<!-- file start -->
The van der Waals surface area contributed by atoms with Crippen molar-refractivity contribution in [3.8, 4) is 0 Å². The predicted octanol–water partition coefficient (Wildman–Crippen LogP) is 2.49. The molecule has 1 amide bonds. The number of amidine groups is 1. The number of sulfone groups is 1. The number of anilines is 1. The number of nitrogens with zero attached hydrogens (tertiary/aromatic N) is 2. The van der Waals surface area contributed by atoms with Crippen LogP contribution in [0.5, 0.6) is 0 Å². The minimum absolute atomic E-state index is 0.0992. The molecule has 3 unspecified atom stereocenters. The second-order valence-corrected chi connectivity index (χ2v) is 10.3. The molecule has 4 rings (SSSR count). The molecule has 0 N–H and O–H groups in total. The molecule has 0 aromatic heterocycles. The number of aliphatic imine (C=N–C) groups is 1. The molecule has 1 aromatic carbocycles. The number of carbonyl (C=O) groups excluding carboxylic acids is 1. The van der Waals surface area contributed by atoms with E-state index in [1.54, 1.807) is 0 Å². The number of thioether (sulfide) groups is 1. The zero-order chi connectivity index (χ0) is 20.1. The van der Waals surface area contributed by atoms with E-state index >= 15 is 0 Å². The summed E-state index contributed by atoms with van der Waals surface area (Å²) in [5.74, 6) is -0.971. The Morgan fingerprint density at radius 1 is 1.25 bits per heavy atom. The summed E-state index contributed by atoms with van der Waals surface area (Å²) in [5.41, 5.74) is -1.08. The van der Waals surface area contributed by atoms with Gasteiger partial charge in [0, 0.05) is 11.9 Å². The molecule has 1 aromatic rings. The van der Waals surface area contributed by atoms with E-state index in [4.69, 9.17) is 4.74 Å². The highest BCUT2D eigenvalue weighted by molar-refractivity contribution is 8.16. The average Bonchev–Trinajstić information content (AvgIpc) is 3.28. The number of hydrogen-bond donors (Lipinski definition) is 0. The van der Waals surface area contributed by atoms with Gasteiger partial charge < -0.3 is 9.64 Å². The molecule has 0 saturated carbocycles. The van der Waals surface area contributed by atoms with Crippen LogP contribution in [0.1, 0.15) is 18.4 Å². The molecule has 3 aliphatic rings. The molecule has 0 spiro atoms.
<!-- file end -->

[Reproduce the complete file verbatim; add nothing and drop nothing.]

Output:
The van der Waals surface area contributed by atoms with Crippen molar-refractivity contribution in [3.8, 4) is 0 Å². The predicted octanol–water partition coefficient (Wildman–Crippen LogP) is 2.49. The molecule has 1 amide bonds. The number of amidine groups is 1. The number of sulfone groups is 1. The number of anilines is 1. The number of nitrogens with zero attached hydrogens (tertiary/aromatic N) is 2. The van der Waals surface area contributed by atoms with Crippen LogP contribution in [0.5, 0.6) is 0 Å². The minimum absolute atomic E-state index is 0.0992. The molecule has 3 unspecified atom stereocenters. The second-order valence-corrected chi connectivity index (χ2v) is 10.3. The molecule has 4 rings (SSSR count). The molecule has 0 N–H and O–H groups in total. The molecule has 0 aromatic heterocycles. The number of aliphatic imine (C=N–C) groups is 1. The molecule has 1 aromatic carbocycles. The number of carbonyl (C=O) groups excluding carboxylic acids is 1. The van der Waals surface area contributed by atoms with E-state index in [1.54, 1.807) is 0 Å². The number of thioether (sulfide) groups is 1. The zero-order chi connectivity index (χ0) is 20.1. The van der Waals surface area contributed by atoms with E-state index >= 15 is 0 Å². The summed E-state index contributed by atoms with van der Waals surface area (Å²) in [5.74, 6) is -0.971. The Morgan fingerprint density at radius 1 is 1.25 bits per heavy atom. The summed E-state index contributed by atoms with van der Waals surface area (Å²) in [5.41, 5.74) is -1.08. The van der Waals surface area contributed by atoms with Gasteiger partial charge in [0, 0.05) is 11.9 Å². The molecule has 1 aromatic rings. The van der Waals surface area contributed by atoms with E-state index in [4.69, 9.17) is 4.74 Å². The highest BCUT2D eigenvalue weighted by molar-refractivity contribution is 8.16. The average Bonchev–Trinajstić information content (AvgIpc) is 3.28. The number of hydrogen-bond donors (Lipinski definition) is 0. The van der Waals surface area contributed by atoms with Gasteiger partial charge < -0.3 is 9.64 Å². The molecule has 0 saturated carbocycles. The van der Waals surface area contributed by atoms with Crippen LogP contribution in [0.1, 0.15) is 18.4 Å². The molecule has 3 aliphatic rings. The molecule has 0 spiro atoms.